For today's post, I'm turning over my blog to my husband, 'cause he knows more about this subject than I do.
I recently read a bunch of posts on AH about recapping.
After the laughs and tears subsided, I thought I'd write a few comments.
"I don't get this whole recapping thing"
Obviously you don't. Electrolytic caps have a wet paste in them like a battery.
Like a battery, they can lose their ability to hold a charge or can leak.
They can corrode their conductors from the inside out.
Much like a rusty pail of water, they can appear fine one day and leak the next.
It's well known and accepted that electrolytics do not perform as well over long lengths of time. To not seek that knowledge first before offering a dumb opinion, is itself quite dumb. I've never actually seen a person die from cancer, but thousands do every day.
Btw, how clean do you think that water remains in a rusty pail? ;-)
"You can test the cap in the circuit."
Wrong. Most old caps will read just fine if tested in a circuit or out.
This is because most people are checking them in a static way and are using a capacitance meter. However aged caps can change in how they react to high frequencies and can develop lower resistance than desired.
A cap may measure fine with a meter and fail horribly when actually in a circuit.
Even old polystyrene caps can work 90% fine, but then work poorly at high freqs.
Their "dissipation factor" may not be as good as new and this can affect *just* high freq tracking.
"Replace the tantalums"
On Arps, I wholly recommend this.
But on many other synths, failures just haven't been observed as often.
I've had to replace only one tantalum in Moogs in 15 years.
Replace them if you like, but remember that tants have even more specs to adhere to than electrolytics and they're very expensive.
"Anybody that can solder can replace caps."
What an ignorant statement.
Quite like "anyone that can cut flesh can do surgery."
It's always what someone doesn't know that bites them.
I've seen people replace caps on some synths (Sonic six for example) and not know the holes are not plated through and thus the component required soldering on both sides of the boards.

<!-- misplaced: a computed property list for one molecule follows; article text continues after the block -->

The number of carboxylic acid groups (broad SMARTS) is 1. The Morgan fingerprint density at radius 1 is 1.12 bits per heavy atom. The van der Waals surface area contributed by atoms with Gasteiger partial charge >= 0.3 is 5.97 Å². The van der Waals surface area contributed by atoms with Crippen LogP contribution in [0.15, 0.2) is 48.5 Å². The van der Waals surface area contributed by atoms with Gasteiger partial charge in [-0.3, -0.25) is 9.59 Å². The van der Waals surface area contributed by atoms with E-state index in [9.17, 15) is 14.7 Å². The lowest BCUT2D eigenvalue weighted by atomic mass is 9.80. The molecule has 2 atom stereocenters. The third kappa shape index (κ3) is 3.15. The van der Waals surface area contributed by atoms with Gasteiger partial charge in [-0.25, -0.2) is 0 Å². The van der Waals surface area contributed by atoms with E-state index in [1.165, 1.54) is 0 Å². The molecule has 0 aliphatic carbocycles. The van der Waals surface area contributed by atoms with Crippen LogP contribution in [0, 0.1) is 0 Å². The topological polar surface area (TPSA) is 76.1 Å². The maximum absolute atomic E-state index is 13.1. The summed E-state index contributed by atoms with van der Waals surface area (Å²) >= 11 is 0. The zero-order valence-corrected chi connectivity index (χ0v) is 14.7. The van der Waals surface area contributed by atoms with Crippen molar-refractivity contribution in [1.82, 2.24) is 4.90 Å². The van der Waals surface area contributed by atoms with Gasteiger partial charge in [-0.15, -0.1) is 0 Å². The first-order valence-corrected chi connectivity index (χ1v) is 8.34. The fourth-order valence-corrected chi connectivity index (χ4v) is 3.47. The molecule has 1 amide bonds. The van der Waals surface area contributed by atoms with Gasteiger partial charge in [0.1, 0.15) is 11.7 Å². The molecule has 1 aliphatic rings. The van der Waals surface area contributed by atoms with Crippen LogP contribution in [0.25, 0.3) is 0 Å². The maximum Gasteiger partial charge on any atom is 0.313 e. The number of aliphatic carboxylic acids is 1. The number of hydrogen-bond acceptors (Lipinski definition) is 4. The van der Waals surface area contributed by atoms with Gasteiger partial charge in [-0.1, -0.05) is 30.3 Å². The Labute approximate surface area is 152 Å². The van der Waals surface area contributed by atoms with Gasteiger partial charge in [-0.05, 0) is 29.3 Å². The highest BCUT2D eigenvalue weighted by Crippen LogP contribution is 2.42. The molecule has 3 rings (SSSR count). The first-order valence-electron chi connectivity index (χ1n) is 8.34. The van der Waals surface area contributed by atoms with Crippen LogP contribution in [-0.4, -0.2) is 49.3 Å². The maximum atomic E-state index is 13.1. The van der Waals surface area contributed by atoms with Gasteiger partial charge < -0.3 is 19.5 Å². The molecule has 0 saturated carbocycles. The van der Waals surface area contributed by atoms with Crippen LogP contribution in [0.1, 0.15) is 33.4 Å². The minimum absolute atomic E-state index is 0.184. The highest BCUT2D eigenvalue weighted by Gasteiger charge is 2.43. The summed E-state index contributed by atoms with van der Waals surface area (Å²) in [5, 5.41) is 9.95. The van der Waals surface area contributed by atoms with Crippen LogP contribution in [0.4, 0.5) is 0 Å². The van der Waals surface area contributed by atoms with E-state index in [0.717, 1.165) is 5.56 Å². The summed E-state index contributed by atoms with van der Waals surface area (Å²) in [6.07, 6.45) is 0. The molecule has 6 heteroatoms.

I've seen people install caps in synths where the leads were left so long, the caps shorted out upon shipping.
I've seen caps installed backwards.
I've even seen full recapping jobs done correctly, but where the synth died because the "tech" screwed up on assembling it correctly afterwards.
"Discharge the caps!"
Low voltage caps in low impedance circuits don't need to be discharged.
What little voltage they have will be quickly drained.
Besides not having any voltage left in them about 5 seconds after being powered down, the most they'd have is 20-30 volts on them anyways.
Discharging caps is necessary when working on high voltage devices such as video monitors and TVs. It is not necessary in synths.
A cap in a synth won't kill you. A cap in video monitor with 50KV, might.
"How do we learn if we can't try?"
Try all you want. That's how I learned.
But very few amatuer techs write a followup post how they screwed up their instruments afterwards, so the thought left to many people is that the job is easy.
The fact is, you cannot just decide to do something right. You must practice.
Dentistry, law, medicine, martial arts.. they all look easy from the outside.
But only an idiot tries doing these jobs themselves unless they don't value the outcome.
Most home medical remedies don't work.
Most legal self-defenses fail in court.
Most DIY jobs I've received in are done poorly.
Most people who think they can fight get their butts kicked if the opponent is trained.
It should be mentioned that (imho) Tony at Oakley sound got it right and so did the guy who mentioned lifting traces despite good tools and experience.
I have 34 years of synth experience and still make mistakes now and then.
But the difference with people like Tony and I is that we know how to fix our own mistakes and don't cause as many to begin with.